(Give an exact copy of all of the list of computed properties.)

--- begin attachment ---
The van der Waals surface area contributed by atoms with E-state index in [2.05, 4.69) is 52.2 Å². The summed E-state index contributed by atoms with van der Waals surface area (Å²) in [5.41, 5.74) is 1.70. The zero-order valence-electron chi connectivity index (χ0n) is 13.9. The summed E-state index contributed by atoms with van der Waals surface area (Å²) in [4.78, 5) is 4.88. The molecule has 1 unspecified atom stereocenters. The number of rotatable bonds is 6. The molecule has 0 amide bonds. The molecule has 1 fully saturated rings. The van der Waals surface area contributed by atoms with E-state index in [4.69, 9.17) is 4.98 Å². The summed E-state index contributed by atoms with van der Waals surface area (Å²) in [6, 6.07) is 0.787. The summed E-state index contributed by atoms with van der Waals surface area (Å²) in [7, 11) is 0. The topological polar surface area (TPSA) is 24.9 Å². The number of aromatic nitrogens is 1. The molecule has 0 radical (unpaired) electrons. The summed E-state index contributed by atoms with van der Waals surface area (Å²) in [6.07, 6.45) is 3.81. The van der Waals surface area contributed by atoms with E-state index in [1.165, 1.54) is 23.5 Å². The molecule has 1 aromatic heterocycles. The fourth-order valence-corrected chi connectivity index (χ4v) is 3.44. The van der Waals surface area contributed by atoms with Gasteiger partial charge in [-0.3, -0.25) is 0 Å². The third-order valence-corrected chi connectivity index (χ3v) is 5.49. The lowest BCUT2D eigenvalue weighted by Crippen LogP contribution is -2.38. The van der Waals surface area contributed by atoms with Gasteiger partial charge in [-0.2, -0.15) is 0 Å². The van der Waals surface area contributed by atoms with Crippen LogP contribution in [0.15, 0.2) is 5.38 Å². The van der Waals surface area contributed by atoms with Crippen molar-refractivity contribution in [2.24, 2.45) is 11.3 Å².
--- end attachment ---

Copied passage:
The van der Waals surface area contributed by atoms with E-state index in [2.05, 4.69) is 52.2 Å². The summed E-state index contributed by atoms with van der Waals surface area (Å²) in [5.41, 5.74) is 1.70. The zero-order valence-electron chi connectivity index (χ0n) is 13.9. The summed E-state index contributed by atoms with van der Waals surface area (Å²) in [4.78, 5) is 4.88. The molecule has 1 unspecified atom stereocenters. The number of rotatable bonds is 6. The molecule has 0 amide bonds. The molecule has 1 fully saturated rings. The van der Waals surface area contributed by atoms with E-state index in [4.69, 9.17) is 4.98 Å². The summed E-state index contributed by atoms with van der Waals surface area (Å²) in [6, 6.07) is 0.787. The summed E-state index contributed by atoms with van der Waals surface area (Å²) in [7, 11) is 0. The topological polar surface area (TPSA) is 24.9 Å². The number of aromatic nitrogens is 1. The molecule has 0 radical (unpaired) electrons. The summed E-state index contributed by atoms with van der Waals surface area (Å²) in [6.07, 6.45) is 3.81. The van der Waals surface area contributed by atoms with E-state index in [1.165, 1.54) is 23.5 Å². The molecule has 1 aromatic heterocycles. The fourth-order valence-corrected chi connectivity index (χ4v) is 3.44. The van der Waals surface area contributed by atoms with Gasteiger partial charge in [-0.3, -0.25) is 0 Å². The third-order valence-corrected chi connectivity index (χ3v) is 5.49. The lowest BCUT2D eigenvalue weighted by Crippen LogP contribution is -2.38. The van der Waals surface area contributed by atoms with Gasteiger partial charge in [-0.2, -0.15) is 0 Å². The van der Waals surface area contributed by atoms with Crippen LogP contribution in [0.15, 0.2) is 5.38 Å². The van der Waals surface area contributed by atoms with Crippen molar-refractivity contribution in [2.24, 2.45) is 11.3 Å².